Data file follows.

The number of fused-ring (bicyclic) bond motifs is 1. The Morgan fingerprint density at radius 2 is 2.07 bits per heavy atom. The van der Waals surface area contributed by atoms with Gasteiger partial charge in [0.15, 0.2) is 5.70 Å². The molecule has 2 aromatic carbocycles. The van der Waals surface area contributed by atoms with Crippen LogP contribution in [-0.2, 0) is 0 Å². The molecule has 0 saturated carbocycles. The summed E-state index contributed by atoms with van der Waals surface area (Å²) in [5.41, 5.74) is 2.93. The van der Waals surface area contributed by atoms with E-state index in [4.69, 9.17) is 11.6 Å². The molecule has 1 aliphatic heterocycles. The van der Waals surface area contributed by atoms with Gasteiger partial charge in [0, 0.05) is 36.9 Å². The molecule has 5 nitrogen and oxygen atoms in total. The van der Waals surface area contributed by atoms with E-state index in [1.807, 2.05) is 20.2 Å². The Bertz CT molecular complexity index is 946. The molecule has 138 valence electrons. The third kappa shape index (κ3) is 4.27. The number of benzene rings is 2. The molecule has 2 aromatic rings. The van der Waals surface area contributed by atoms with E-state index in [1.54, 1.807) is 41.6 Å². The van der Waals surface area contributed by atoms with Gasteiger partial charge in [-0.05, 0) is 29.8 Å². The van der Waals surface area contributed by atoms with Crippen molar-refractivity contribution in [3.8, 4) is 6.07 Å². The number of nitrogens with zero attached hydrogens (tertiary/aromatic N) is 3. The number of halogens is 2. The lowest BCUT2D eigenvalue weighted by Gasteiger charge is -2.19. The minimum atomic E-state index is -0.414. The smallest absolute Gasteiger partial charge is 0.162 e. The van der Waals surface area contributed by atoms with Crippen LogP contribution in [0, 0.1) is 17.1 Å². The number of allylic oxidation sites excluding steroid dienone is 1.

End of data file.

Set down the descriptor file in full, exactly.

The number of fused-ring (bicyclic) bond motifs is 1. The Morgan fingerprint density at radius 2 is 2.07 bits per heavy atom. The van der Waals surface area contributed by atoms with Gasteiger partial charge in [0.15, 0.2) is 5.70 Å². The molecule has 2 aromatic carbocycles. The van der Waals surface area contributed by atoms with Crippen LogP contribution in [-0.2, 0) is 0 Å². The molecule has 0 saturated carbocycles. The summed E-state index contributed by atoms with van der Waals surface area (Å²) in [5.41, 5.74) is 2.93. The van der Waals surface area contributed by atoms with E-state index in [4.69, 9.17) is 11.6 Å². The molecule has 1 aliphatic heterocycles. The van der Waals surface area contributed by atoms with Gasteiger partial charge in [0, 0.05) is 36.9 Å². The molecule has 5 nitrogen and oxygen atoms in total. The van der Waals surface area contributed by atoms with E-state index in [1.807, 2.05) is 20.2 Å². The Bertz CT molecular complexity index is 946. The molecule has 138 valence electrons. The third kappa shape index (κ3) is 4.27. The number of benzene rings is 2. The molecule has 2 aromatic rings. The van der Waals surface area contributed by atoms with E-state index in [1.54, 1.807) is 41.6 Å². The van der Waals surface area contributed by atoms with Gasteiger partial charge in [-0.05, 0) is 29.8 Å². The van der Waals surface area contributed by atoms with Crippen molar-refractivity contribution in [3.8, 4) is 6.07 Å². The number of nitrogens with zero attached hydrogens (tertiary/aromatic N) is 3. The number of halogens is 2. The lowest BCUT2D eigenvalue weighted by Gasteiger charge is -2.19. The minimum atomic E-state index is -0.414. The smallest absolute Gasteiger partial charge is 0.162 e. The van der Waals surface area contributed by atoms with Crippen LogP contribution in [0, 0.1) is 17.1 Å². The number of allylic oxidation sites excluding steroid dienone is 1.